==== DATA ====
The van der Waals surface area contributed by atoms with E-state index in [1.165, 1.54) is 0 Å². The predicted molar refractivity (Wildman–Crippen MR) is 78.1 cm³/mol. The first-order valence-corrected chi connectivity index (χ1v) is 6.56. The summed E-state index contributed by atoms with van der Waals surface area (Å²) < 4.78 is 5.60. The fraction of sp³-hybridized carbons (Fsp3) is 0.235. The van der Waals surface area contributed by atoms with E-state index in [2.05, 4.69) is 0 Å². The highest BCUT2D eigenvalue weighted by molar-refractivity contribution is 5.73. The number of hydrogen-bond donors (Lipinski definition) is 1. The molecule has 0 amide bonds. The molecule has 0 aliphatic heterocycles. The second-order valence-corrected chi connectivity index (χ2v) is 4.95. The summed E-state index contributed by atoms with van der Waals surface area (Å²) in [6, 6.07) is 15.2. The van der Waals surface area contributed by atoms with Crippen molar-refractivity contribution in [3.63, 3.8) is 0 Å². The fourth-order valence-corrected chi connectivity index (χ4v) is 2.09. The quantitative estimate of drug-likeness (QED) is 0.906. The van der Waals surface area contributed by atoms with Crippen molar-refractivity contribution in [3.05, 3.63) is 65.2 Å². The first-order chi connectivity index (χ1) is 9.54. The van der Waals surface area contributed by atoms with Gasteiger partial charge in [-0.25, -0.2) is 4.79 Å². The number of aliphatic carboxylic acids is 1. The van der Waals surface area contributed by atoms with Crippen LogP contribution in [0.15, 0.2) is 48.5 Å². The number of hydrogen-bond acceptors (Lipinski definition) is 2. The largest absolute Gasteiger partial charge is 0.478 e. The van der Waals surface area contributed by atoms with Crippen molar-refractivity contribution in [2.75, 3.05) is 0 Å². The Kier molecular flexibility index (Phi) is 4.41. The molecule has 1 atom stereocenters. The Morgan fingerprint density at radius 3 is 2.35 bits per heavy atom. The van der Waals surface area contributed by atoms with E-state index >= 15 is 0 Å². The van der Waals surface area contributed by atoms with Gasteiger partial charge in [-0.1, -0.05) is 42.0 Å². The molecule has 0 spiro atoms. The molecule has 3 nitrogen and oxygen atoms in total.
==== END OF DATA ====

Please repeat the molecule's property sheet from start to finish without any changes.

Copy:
The van der Waals surface area contributed by atoms with E-state index in [1.165, 1.54) is 0 Å². The predicted molar refractivity (Wildman–Crippen MR) is 78.1 cm³/mol. The first-order valence-corrected chi connectivity index (χ1v) is 6.56. The summed E-state index contributed by atoms with van der Waals surface area (Å²) < 4.78 is 5.60. The fraction of sp³-hybridized carbons (Fsp3) is 0.235. The van der Waals surface area contributed by atoms with E-state index in [2.05, 4.69) is 0 Å². The highest BCUT2D eigenvalue weighted by molar-refractivity contribution is 5.73. The number of hydrogen-bond donors (Lipinski definition) is 1. The molecule has 0 amide bonds. The molecule has 0 aliphatic heterocycles. The second-order valence-corrected chi connectivity index (χ2v) is 4.95. The summed E-state index contributed by atoms with van der Waals surface area (Å²) in [6, 6.07) is 15.2. The van der Waals surface area contributed by atoms with Crippen molar-refractivity contribution in [3.63, 3.8) is 0 Å². The fourth-order valence-corrected chi connectivity index (χ4v) is 2.09. The quantitative estimate of drug-likeness (QED) is 0.906. The van der Waals surface area contributed by atoms with Crippen molar-refractivity contribution in [3.05, 3.63) is 65.2 Å². The first-order chi connectivity index (χ1) is 9.54. The van der Waals surface area contributed by atoms with Gasteiger partial charge in [-0.25, -0.2) is 4.79 Å². The number of aliphatic carboxylic acids is 1. The van der Waals surface area contributed by atoms with Crippen LogP contribution in [0.15, 0.2) is 48.5 Å². The number of hydrogen-bond acceptors (Lipinski definition) is 2. The largest absolute Gasteiger partial charge is 0.478 e. The van der Waals surface area contributed by atoms with Crippen molar-refractivity contribution in [2.75, 3.05) is 0 Å². The Kier molecular flexibility index (Phi) is 4.41. The molecule has 1 atom stereocenters. The Morgan fingerprint density at radius 3 is 2.35 bits per heavy atom. The van der Waals surface area contributed by atoms with E-state index >= 15 is 0 Å². The van der Waals surface area contributed by atoms with Gasteiger partial charge in [-0.1, -0.05) is 42.0 Å². The molecule has 0 spiro atoms. The molecule has 3 nitrogen and oxygen atoms in total.